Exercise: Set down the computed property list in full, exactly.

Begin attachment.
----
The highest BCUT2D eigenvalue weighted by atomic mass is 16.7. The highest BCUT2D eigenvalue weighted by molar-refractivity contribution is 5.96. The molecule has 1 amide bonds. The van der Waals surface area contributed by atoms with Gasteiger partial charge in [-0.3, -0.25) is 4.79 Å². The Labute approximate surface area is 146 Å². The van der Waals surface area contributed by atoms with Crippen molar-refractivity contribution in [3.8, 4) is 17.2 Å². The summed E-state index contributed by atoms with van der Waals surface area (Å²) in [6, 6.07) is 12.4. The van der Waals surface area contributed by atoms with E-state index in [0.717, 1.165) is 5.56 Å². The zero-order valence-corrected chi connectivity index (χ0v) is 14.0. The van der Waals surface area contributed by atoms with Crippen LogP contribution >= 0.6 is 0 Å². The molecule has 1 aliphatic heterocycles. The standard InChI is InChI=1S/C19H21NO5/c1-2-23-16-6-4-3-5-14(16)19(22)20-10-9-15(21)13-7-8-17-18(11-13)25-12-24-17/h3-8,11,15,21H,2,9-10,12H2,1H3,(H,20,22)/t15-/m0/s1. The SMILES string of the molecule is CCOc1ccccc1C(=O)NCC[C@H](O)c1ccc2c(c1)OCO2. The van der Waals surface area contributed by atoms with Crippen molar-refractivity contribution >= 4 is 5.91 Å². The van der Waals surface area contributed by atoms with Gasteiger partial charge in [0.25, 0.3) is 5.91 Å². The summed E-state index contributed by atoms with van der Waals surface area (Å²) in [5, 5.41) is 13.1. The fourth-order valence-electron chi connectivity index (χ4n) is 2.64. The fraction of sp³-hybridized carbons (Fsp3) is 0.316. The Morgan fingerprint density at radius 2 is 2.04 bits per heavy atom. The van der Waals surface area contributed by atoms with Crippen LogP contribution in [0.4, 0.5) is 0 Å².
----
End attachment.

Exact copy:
The highest BCUT2D eigenvalue weighted by atomic mass is 16.7. The highest BCUT2D eigenvalue weighted by molar-refractivity contribution is 5.96. The molecule has 1 amide bonds. The van der Waals surface area contributed by atoms with Gasteiger partial charge in [-0.3, -0.25) is 4.79 Å². The Labute approximate surface area is 146 Å². The van der Waals surface area contributed by atoms with Crippen molar-refractivity contribution in [3.8, 4) is 17.2 Å². The summed E-state index contributed by atoms with van der Waals surface area (Å²) in [6, 6.07) is 12.4. The van der Waals surface area contributed by atoms with E-state index in [0.717, 1.165) is 5.56 Å². The zero-order valence-corrected chi connectivity index (χ0v) is 14.0. The van der Waals surface area contributed by atoms with Crippen LogP contribution >= 0.6 is 0 Å². The molecule has 1 aliphatic heterocycles. The standard InChI is InChI=1S/C19H21NO5/c1-2-23-16-6-4-3-5-14(16)19(22)20-10-9-15(21)13-7-8-17-18(11-13)25-12-24-17/h3-8,11,15,21H,2,9-10,12H2,1H3,(H,20,22)/t15-/m0/s1. The SMILES string of the molecule is CCOc1ccccc1C(=O)NCC[C@H](O)c1ccc2c(c1)OCO2. The van der Waals surface area contributed by atoms with Crippen molar-refractivity contribution >= 4 is 5.91 Å². The van der Waals surface area contributed by atoms with Gasteiger partial charge in [0.25, 0.3) is 5.91 Å². The summed E-state index contributed by atoms with van der Waals surface area (Å²) in [5, 5.41) is 13.1. The fourth-order valence-electron chi connectivity index (χ4n) is 2.64. The fraction of sp³-hybridized carbons (Fsp3) is 0.316. The Morgan fingerprint density at radius 2 is 2.04 bits per heavy atom. The van der Waals surface area contributed by atoms with Crippen LogP contribution in [0.4, 0.5) is 0 Å².